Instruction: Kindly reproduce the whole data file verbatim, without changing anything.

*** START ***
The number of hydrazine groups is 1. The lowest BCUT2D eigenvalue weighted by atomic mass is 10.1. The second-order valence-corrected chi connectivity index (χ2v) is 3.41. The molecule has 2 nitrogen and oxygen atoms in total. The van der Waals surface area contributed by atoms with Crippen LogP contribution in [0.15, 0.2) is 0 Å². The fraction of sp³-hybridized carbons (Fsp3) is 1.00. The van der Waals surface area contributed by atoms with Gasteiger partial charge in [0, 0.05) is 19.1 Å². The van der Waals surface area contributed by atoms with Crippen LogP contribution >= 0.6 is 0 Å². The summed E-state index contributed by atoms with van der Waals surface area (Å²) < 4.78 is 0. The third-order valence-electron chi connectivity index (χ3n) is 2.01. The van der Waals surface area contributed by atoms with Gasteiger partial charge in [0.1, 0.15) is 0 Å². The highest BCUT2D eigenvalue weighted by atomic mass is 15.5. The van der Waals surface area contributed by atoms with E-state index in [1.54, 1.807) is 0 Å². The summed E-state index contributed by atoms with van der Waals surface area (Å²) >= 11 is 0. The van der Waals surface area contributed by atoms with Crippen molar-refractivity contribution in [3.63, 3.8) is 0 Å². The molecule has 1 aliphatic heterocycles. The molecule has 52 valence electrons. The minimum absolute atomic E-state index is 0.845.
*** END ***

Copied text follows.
The number of hydrazine groups is 1. The lowest BCUT2D eigenvalue weighted by atomic mass is 10.1. The second-order valence-corrected chi connectivity index (χ2v) is 3.41. The molecule has 2 nitrogen and oxygen atoms in total. The van der Waals surface area contributed by atoms with Crippen LogP contribution in [0.15, 0.2) is 0 Å². The fraction of sp³-hybridized carbons (Fsp3) is 1.00. The van der Waals surface area contributed by atoms with Gasteiger partial charge in [0, 0.05) is 19.1 Å². The van der Waals surface area contributed by atoms with Crippen LogP contribution >= 0.6 is 0 Å². The summed E-state index contributed by atoms with van der Waals surface area (Å²) < 4.78 is 0. The third-order valence-electron chi connectivity index (χ3n) is 2.01. The van der Waals surface area contributed by atoms with Gasteiger partial charge in [0.1, 0.15) is 0 Å². The highest BCUT2D eigenvalue weighted by atomic mass is 15.5. The van der Waals surface area contributed by atoms with E-state index in [1.54, 1.807) is 0 Å². The summed E-state index contributed by atoms with van der Waals surface area (Å²) >= 11 is 0. The van der Waals surface area contributed by atoms with Crippen molar-refractivity contribution in [3.63, 3.8) is 0 Å². The molecule has 1 aliphatic heterocycles. The molecule has 52 valence electrons. The minimum absolute atomic E-state index is 0.845.